“The cloud provides elastic processing capability, so you always have the processing power needed. The user can purchase the analytics they need, for the video streams in which they need them, for the period of time they need them. In essence, renting analytic capability.  As such, if the user wanted to deploy an analytic for a short period of time (for example, deploying a people-counting analytic for a special event) the user could purchase that capability for that time period from the analytic vendor,” Buckley said. “There are thousands of cloud-based video analytics available from a wide range of vendors. The systems integrator could handle this on behalf of their customer, bundling cloud-based analytics for the user and adding it to the monthly recurring cost, or the user could choose on their own to find and deploy analytics to meet their specific requirements.”
In the end, VSaaS allows the user to access a wide range of analytics to extend their video surveillance usability. According to Carter Maslan, Co-founder and CEO of Camio:
“VSaaS facilitates fast improvements in AI and machine learning for analytics that bring intelligence and actionable insights to video surveillance. The real-time data and communication of VSaaS moves the security industry from passive evidence collection to proactive security – a huge step toward more effective security operations.”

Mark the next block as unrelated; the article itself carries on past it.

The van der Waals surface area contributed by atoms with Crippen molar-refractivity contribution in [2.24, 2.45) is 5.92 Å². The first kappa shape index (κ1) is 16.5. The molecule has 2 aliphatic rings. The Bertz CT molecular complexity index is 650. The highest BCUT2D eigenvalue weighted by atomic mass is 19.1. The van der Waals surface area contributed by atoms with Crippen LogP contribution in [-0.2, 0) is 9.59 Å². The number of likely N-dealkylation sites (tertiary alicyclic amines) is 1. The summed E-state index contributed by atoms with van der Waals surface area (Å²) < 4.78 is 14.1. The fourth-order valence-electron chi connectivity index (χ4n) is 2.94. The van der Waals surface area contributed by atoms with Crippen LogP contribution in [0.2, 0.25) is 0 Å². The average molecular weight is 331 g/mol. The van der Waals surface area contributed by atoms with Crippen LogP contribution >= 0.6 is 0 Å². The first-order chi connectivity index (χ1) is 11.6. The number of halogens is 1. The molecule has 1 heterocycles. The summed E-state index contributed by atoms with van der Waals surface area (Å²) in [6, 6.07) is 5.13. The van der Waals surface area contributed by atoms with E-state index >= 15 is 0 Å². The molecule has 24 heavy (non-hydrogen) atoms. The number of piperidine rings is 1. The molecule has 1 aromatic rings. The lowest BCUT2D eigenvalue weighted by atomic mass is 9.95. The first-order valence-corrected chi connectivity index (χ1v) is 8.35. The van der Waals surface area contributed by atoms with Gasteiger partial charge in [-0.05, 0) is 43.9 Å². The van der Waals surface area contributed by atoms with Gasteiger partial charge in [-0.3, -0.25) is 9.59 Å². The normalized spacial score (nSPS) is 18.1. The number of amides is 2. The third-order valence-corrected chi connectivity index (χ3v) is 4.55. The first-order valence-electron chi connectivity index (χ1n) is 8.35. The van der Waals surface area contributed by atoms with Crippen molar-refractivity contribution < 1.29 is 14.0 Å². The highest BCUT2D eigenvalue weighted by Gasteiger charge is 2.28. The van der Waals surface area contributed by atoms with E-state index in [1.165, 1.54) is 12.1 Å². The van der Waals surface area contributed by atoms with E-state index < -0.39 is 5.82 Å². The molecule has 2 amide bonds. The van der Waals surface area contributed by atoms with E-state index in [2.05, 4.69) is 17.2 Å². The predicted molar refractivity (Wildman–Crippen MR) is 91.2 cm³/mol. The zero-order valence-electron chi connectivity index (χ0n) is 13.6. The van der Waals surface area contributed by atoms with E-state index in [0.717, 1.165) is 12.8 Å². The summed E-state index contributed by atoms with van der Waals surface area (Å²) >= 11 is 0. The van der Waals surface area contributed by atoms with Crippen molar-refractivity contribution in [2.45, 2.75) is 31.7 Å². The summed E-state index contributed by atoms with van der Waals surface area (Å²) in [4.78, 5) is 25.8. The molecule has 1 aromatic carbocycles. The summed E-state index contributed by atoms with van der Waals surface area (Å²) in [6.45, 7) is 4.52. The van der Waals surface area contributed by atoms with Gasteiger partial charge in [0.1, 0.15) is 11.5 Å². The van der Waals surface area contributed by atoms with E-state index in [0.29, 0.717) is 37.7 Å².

Arguments against cloud, and their rebuttals

No, cloud is not all perfect. But in the end, cloud benefits outweigh drawbacks. Below we discuss the validity of some arguments against cloud and see how certain issues in cloud can be addressed.

Argument 1: Cloud bypasses SIs and cuts them out of the deal

Indeed, some cloud providers go directly to end users. But this is not always the case. Take Camcloud, for example. “We are a channel-first company. All of our business plans and solutions are offered through our network of security integration partners who can offer a cloud-based solution to their end clients, all under their own brand,” Zukich said.
If anything, the VSaaS model strengthens SIs who transition from one-time equipment sales to recurring subscription sales. “It's a marshmallow test,” Maslan said. “A recurring 20 percent margin is much better than a one-time 40 percent margin. VSaaS helps SIs expand their services too — with digital transformation of security operation centers that can be 50x more efficient with SaaS-connected workflows.”

Argument 2: Cloud locks end users in